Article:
The Zones

ZONE 0 is the easiest to define. It is the blackest black that the photographic paper can produce. Zone 0 has no texture or detail and appears as the most transparent areas of the negative. Because of the slight color added to the film base by the manufacturer to prevent halation and the chemical fog resulting from development, this density is sometimes referred to as "film base plus fog."

ZONE I is also completely without texture and detail. A glance around you will reveal many areas that should be printed as Zone I, including dark recesses or tiny cracks. In a normal print, Zone I would appear to be as black as Zone 0 until you put them side by side.

ZONE II is slightly textured black. This is the first zone in which you can begin to detect a trace of texture and detail. If your first impression of an object is that it's black, but you can still see the details of its surface you can safely assume that it should be Zone II in a normal photograph. Black cloth, black hair, or dark shadows are good examples of Zone II in the real world.

ZONE III is extremely important for many reasons as you will see later. The best way to distinguish between Zone II and Zone III is to remember that Zone II is black while Zone III is instead dark gray with texture and details that are easy to see. Dark foliage, brown hair, and blue jeans are usually perfect Zone III subjects.

Note: A common mistake is to consider the darkest shadow you can find in the subject as Zone III. Actually, the darkest shadows in a scene obscure most of the detail in that area and should be rendered as a textured black value in the resulting print.Very dark shadows are generally Zone II. Remember that Zone III is the first dark zone that is fully textured. For this reason, we define Zone III as the zone for Important Shadow Areas (see Glossary).

Note: A common mistake is to consider the darkest shadow you can find in the subject as Zone III. Actually, the darkest shadows in a scene obscure most of the detail in that area and should be rendered as a textured black value in the resulting print.Very dark shadows are generally Zone II. Remember that Zone III is the first dark zone that is fully textured. For this reason, we define Zone III as the zone for Important Shadow Areas (see Glossary).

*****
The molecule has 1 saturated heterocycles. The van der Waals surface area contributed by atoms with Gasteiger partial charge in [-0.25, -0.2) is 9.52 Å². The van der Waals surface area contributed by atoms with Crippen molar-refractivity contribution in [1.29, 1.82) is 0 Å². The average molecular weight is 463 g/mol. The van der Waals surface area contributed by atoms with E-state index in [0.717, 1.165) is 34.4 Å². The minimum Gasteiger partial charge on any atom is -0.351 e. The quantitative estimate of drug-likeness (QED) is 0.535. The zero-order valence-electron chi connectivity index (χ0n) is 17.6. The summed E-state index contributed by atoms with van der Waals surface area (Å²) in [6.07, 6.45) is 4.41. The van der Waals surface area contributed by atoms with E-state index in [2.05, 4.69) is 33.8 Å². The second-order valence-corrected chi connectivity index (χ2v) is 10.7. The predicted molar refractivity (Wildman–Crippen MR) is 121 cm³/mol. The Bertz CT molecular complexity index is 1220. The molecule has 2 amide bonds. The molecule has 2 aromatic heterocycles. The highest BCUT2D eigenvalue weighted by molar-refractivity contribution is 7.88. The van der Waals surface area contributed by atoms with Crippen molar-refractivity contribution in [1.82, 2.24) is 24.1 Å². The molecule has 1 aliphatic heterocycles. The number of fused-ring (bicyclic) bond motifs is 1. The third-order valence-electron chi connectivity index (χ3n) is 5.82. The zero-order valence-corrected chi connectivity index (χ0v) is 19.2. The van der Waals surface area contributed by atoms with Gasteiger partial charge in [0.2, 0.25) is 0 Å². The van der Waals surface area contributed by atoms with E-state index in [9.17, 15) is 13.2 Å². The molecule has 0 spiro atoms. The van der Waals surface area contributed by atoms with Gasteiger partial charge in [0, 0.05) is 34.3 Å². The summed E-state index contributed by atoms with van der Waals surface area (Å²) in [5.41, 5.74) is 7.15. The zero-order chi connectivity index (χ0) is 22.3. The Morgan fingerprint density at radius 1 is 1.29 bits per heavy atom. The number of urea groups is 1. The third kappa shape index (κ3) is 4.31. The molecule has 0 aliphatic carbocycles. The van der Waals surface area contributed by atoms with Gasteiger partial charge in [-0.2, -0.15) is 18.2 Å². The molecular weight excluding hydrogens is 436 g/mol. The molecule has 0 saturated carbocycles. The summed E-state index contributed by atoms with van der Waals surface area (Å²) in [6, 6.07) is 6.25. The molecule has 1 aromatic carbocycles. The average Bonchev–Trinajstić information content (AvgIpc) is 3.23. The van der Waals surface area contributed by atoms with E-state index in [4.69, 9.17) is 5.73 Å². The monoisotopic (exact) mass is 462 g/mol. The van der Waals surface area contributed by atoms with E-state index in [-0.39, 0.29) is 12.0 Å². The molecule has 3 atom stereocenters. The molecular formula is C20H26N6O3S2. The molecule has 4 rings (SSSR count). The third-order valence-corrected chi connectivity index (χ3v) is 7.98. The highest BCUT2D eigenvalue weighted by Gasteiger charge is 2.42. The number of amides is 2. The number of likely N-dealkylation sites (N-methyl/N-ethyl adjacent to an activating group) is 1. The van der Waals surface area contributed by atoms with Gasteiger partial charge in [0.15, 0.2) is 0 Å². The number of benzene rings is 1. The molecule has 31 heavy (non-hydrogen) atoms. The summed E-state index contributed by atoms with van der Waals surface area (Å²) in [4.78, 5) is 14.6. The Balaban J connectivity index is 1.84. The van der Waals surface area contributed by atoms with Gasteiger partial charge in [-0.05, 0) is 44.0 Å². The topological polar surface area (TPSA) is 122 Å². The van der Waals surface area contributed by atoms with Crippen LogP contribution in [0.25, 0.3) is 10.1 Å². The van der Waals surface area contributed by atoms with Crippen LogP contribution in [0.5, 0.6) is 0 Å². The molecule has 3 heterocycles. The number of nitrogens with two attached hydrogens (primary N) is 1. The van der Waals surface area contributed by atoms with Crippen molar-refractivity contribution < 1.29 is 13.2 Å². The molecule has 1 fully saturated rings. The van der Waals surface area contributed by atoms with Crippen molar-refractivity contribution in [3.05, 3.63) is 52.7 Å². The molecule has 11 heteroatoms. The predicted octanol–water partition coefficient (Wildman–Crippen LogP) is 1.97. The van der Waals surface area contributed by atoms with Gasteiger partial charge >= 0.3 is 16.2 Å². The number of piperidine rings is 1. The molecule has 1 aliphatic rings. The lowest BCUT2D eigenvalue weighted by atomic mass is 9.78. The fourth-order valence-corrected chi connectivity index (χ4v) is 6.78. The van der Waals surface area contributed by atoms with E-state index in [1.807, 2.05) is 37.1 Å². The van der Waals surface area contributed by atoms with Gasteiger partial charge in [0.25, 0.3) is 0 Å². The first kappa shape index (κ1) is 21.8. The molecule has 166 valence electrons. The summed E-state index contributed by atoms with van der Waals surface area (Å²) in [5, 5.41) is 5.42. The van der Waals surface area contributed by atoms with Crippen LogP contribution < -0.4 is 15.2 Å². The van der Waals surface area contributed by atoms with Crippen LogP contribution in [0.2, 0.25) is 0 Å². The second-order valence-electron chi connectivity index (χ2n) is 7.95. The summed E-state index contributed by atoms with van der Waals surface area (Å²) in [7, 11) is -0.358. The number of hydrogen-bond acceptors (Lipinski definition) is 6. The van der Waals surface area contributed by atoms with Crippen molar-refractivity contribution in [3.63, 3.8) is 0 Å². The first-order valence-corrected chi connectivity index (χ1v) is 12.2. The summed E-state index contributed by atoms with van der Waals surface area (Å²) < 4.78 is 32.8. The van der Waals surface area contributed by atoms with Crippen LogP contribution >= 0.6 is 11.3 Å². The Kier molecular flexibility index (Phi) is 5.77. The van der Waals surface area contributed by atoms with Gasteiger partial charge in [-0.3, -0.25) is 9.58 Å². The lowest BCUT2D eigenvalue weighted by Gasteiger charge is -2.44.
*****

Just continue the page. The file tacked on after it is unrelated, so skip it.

ZONE IV is best described as the average print value for dark-skinned subjects. Of course, a variety of complexions are common to dark-skinned people, but generally they fall within Zone IV. Shadows falling on a dark person's skin would be Zone III, and the lighter areas would be Zone V.

ZONE V is fully textured middle or "18 percent" gray. Like most things that are average, Zone V is difficult to describe. A dark blue sky will usually print as Zone V, as will stone in normal light or weathered wood.

As you will learn in the next chapter, Zone V is more important as a reference for determining the correct exposure than it is for visualization. In fact Kodak manufactures a Neutral Gray Card for use as an exposure guide that is precisely Zone V.

ZONE VI is fully textured and easy to describe because you can again relate it to skin tone. Caucasian skin that is not overly tanned usually prints as Zone VI. Shadowed white skin would be Zone V, and the highlights would be Zone VII.

ZONE VII is light gray and fully textured. Sunlit concrete and light clothing are normally printed as Zone VII. Zone VII is textured as is Zone III, but on the light end of the scale. Just as Zone III is the first zone that is fully textured and detailed, Zone VII is the last. For this reason, Zone VII is defined as the proper zone for Important Highlight Areas. (See Glossary for a definition.)

Beyond Zone VII, the remaining zones become progressively less detailed.

ZONE VIII is textured white. Objects such as paper, snow, and painted white walls are often printed as Zone VIII.

ZONE IX is pure untextured white. This is the zone for specular reflections or light sources. The whitest white that the photographic paper can produce is Zone IX.

Our zones are now much closer to resembling the world as we see it, with various amounts of texture and detail in areas that are darker and lighter.

At this point, you should be looking around trying to see the various zones in subjects you may want to photograph. Begin by asking yourself questions such as "In a print, would that wall be Zone IV or Zone V?" It's easy to see how confusing this can be so, to simplify the process of seeing the real world in terms of zones, think of the Zone Scale as being divided into the three distinct sections illustrated in Figure 20.

BLACK ZONES

TEXTURED ZONES

WHITE ZONES

0 1 II

I

IV

VI

VII

VIII

IX

FIGURE 20 The Zone Scale's natural divisions.

Any well-lit or textured surface should fall somewhere in the textured range of zones. In fact, you will find that most areas of any normal print are made up of these five textured zones. If the object you are considering is dark and textured, you will want it to print as Zone III or Zone IV. If it is light and textured, such as concrete or light clothing, it must be either Zone VI or Zone VII.

This same line of reasoning can help you easily identify all the other zones. If an area of the subject is black, it will be Zone I or II, depending on the amount of detail that is visible. If the subject is white and slightly textured (snow or paper, for instance), it will realistically print as Zone VIII. Zone 0 is pure black, and Zone IX is pure white.

FIGURE 21 The zones of a normal print. (By Christine Alicino)
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